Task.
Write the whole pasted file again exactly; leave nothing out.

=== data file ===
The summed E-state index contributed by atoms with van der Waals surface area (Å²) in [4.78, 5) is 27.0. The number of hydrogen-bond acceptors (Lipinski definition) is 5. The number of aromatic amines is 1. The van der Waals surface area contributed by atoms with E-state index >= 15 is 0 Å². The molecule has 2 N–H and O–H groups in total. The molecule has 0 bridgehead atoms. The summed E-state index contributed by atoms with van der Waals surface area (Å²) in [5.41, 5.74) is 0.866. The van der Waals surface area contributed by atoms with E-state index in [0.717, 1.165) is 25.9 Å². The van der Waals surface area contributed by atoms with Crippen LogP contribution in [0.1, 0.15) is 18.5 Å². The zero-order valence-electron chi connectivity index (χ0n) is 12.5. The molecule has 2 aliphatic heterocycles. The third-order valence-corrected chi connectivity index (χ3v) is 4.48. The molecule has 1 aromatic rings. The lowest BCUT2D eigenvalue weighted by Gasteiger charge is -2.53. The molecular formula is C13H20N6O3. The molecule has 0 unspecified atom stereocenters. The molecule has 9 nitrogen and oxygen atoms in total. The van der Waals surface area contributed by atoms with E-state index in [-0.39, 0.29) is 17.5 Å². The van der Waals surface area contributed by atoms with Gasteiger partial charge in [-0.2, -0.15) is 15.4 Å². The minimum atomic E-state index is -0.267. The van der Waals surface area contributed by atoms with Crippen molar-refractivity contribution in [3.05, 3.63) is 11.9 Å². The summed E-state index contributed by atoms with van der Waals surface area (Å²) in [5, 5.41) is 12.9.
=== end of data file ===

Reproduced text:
The summed E-state index contributed by atoms with van der Waals surface area (Å²) in [4.78, 5) is 27.0. The number of hydrogen-bond acceptors (Lipinski definition) is 5. The number of aromatic amines is 1. The van der Waals surface area contributed by atoms with E-state index >= 15 is 0 Å². The molecule has 2 N–H and O–H groups in total. The molecule has 0 bridgehead atoms. The summed E-state index contributed by atoms with van der Waals surface area (Å²) in [5.41, 5.74) is 0.866. The van der Waals surface area contributed by atoms with E-state index in [0.717, 1.165) is 25.9 Å². The van der Waals surface area contributed by atoms with Crippen LogP contribution in [0.1, 0.15) is 18.5 Å². The zero-order valence-electron chi connectivity index (χ0n) is 12.5. The molecule has 2 aliphatic heterocycles. The third-order valence-corrected chi connectivity index (χ3v) is 4.48. The molecule has 1 aromatic rings. The lowest BCUT2D eigenvalue weighted by Gasteiger charge is -2.53. The molecular formula is C13H20N6O3. The molecule has 0 unspecified atom stereocenters. The molecule has 9 nitrogen and oxygen atoms in total. The van der Waals surface area contributed by atoms with E-state index in [-0.39, 0.29) is 17.5 Å². The van der Waals surface area contributed by atoms with Gasteiger partial charge in [-0.2, -0.15) is 15.4 Å². The minimum atomic E-state index is -0.267. The van der Waals surface area contributed by atoms with Crippen molar-refractivity contribution in [3.05, 3.63) is 11.9 Å². The summed E-state index contributed by atoms with van der Waals surface area (Å²) in [5, 5.41) is 12.9.